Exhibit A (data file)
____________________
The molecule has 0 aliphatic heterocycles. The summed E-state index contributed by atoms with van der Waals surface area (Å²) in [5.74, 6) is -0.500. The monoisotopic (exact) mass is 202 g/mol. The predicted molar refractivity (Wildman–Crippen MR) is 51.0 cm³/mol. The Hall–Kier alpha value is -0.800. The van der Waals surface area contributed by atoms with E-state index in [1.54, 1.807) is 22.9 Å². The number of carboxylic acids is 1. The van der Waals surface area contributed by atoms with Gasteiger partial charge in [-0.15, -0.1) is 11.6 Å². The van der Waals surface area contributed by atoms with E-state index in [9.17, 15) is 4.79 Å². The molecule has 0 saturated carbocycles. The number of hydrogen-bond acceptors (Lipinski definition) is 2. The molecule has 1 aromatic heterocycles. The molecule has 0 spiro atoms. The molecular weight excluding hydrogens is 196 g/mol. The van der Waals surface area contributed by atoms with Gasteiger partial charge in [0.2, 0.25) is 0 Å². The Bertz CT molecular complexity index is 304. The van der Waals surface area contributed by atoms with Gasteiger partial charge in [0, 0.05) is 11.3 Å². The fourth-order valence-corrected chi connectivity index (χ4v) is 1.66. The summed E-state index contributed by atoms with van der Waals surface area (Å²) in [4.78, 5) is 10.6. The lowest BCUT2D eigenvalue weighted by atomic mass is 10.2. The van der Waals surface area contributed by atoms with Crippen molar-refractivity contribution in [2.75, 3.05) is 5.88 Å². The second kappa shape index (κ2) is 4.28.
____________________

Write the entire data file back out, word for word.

The molecule has 0 aliphatic heterocycles. The summed E-state index contributed by atoms with van der Waals surface area (Å²) in [5.74, 6) is -0.500. The monoisotopic (exact) mass is 202 g/mol. The predicted molar refractivity (Wildman–Crippen MR) is 51.0 cm³/mol. The Hall–Kier alpha value is -0.800. The van der Waals surface area contributed by atoms with E-state index in [1.54, 1.807) is 22.9 Å². The number of carboxylic acids is 1. The van der Waals surface area contributed by atoms with Gasteiger partial charge in [-0.15, -0.1) is 11.6 Å². The van der Waals surface area contributed by atoms with E-state index in [9.17, 15) is 4.79 Å². The molecule has 0 saturated carbocycles. The number of hydrogen-bond acceptors (Lipinski definition) is 2. The molecule has 1 aromatic heterocycles. The molecule has 0 spiro atoms. The molecular weight excluding hydrogens is 196 g/mol. The van der Waals surface area contributed by atoms with Gasteiger partial charge in [0.2, 0.25) is 0 Å². The Bertz CT molecular complexity index is 304. The van der Waals surface area contributed by atoms with Gasteiger partial charge in [0, 0.05) is 11.3 Å². The fourth-order valence-corrected chi connectivity index (χ4v) is 1.66. The summed E-state index contributed by atoms with van der Waals surface area (Å²) in [4.78, 5) is 10.6. The lowest BCUT2D eigenvalue weighted by atomic mass is 10.2. The van der Waals surface area contributed by atoms with Crippen molar-refractivity contribution in [2.75, 3.05) is 5.88 Å². The second kappa shape index (κ2) is 4.28.